The List Connection Review

  • Sumo

Make a list connection  and give your subscribers some tlc (tender loving care) – that’s the central message to Mark Acutt’s new product, The List Connection.

It’s a valid message.

If all you’re doing is pimping your list, as Mark puts it, (quite strong language for sending offers to people who’ve opted in to your list, but anyway), you’re not making a connection, you’re not building trust… you’re not building a business – or, at least, not the right way.

It all makes good sense.  Except: the thinking seems to damn ad swaps outright on account of the fact that some of the swaps you agree to will subject your list to a few poor quality offers. However, if you cut out swapping, you would have to build your list almost entirely by solo ads and free traffic, such as opting in to your blog’s giveaway. Solos almost invariably put you out of pocket in the short term – so that’s hard for most newbies – and SEO traffic is typically made up of speculative and information-fishing traffic, not buyers. Ad swaps are still a good way to build your list, provided you don’t overdo it. So, for me, Mark’s strategy is certainly an ideal worth aiming for, but not entirely reflected in the reality – as I know it, anyway.

Also, there are a number of marketers I know who swear by the strategy of blasting their lists: only those who buy get the kid-glove treatment by being segmented off to ‘customer lists’ within an autoresponder, the rest are left to fall away. And these marketers – the ones I know anyway – are very successful with this strategy.

For me, it’s a question of balance: you need to keep adding to your list because it’s the fresh subscribers who tend to buy from you more than the rest (with the exception of your customers), and yet you also need to establish a rapport and trust.  I’d be first to admit I don’t always succeed achieving a balance –  it’s tricky.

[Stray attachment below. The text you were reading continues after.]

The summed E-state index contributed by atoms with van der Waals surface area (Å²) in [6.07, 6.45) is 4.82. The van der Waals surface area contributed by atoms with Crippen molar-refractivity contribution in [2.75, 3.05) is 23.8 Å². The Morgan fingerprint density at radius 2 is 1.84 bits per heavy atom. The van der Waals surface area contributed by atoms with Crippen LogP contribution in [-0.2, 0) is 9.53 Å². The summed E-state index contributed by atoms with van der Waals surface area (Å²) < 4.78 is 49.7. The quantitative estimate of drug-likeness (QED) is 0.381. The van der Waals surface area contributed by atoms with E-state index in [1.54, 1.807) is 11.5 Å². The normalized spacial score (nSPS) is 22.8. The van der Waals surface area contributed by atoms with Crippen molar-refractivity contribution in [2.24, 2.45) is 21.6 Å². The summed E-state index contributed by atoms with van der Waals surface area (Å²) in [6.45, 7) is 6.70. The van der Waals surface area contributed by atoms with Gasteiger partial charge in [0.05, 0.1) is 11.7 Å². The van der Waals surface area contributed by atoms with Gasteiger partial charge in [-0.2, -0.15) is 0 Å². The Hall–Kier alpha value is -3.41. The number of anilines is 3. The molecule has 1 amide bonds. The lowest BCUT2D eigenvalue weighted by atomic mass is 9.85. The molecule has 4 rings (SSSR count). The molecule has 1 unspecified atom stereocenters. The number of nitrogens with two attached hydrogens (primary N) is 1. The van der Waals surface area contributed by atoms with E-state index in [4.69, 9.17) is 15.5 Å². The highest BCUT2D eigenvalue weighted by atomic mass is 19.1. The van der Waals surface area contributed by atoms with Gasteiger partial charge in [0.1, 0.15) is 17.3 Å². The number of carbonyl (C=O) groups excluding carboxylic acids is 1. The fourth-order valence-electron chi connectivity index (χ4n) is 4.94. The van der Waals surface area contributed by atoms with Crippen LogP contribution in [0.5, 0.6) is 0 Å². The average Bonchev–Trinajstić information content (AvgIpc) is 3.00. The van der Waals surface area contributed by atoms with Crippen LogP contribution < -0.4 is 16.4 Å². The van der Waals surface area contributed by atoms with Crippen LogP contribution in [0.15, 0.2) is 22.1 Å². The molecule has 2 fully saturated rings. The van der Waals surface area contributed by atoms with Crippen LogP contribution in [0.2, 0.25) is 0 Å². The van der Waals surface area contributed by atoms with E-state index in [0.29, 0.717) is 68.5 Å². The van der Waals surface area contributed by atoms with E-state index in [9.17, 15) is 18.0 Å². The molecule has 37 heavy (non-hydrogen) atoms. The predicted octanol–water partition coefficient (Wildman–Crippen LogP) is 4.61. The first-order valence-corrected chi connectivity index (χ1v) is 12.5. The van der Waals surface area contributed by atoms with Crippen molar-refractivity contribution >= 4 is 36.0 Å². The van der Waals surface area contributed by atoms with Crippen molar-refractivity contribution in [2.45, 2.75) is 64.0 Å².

Later in the guide Mark reveals a neat strategy for engaging with his subscribers which is both non-evasive and, done well, could even be alluring – although quite time-consuming to set up, if the product retails at $17 or more it’s probably worth the effort and, arguably, essential if you’re marketing anything at over $27. I’ll begin incorporating it into my marketing very soon.

He takes the reader through a campaign he rolled out targeting the weight loss niche, taking the reader from research to emails. Personally this was less useful to me at this point in time as I do nothing in that niche – but useful insight if that’s a niche you’re working in or want to work in.

As well the initial PDF, Mark sends you a series of emails over the course of a few days that provides you with a sort of template email campaign. I’ve received the first one – and it’s great stuff for the weight loss niche, but not all that relevant for anyone in the internet marketing niche. His email example is long and, for IM, way too long in my opinion. The only long emails I read are those from Rich Schefren, which are very well written (probably crafted by his copywriter) and exceptionally motivating. I’m more the Frank Kern school of 3 short paragraphs and a motivational PS.

Overall, this is well worth the (low-price) purchase and maybe even a must if you’re doing anything in the weight loss niche. Mark’s a sensitive marketer and it’s good to have a few of those around!

If you want to add some TLC to your list, check out The List Connection. <<==

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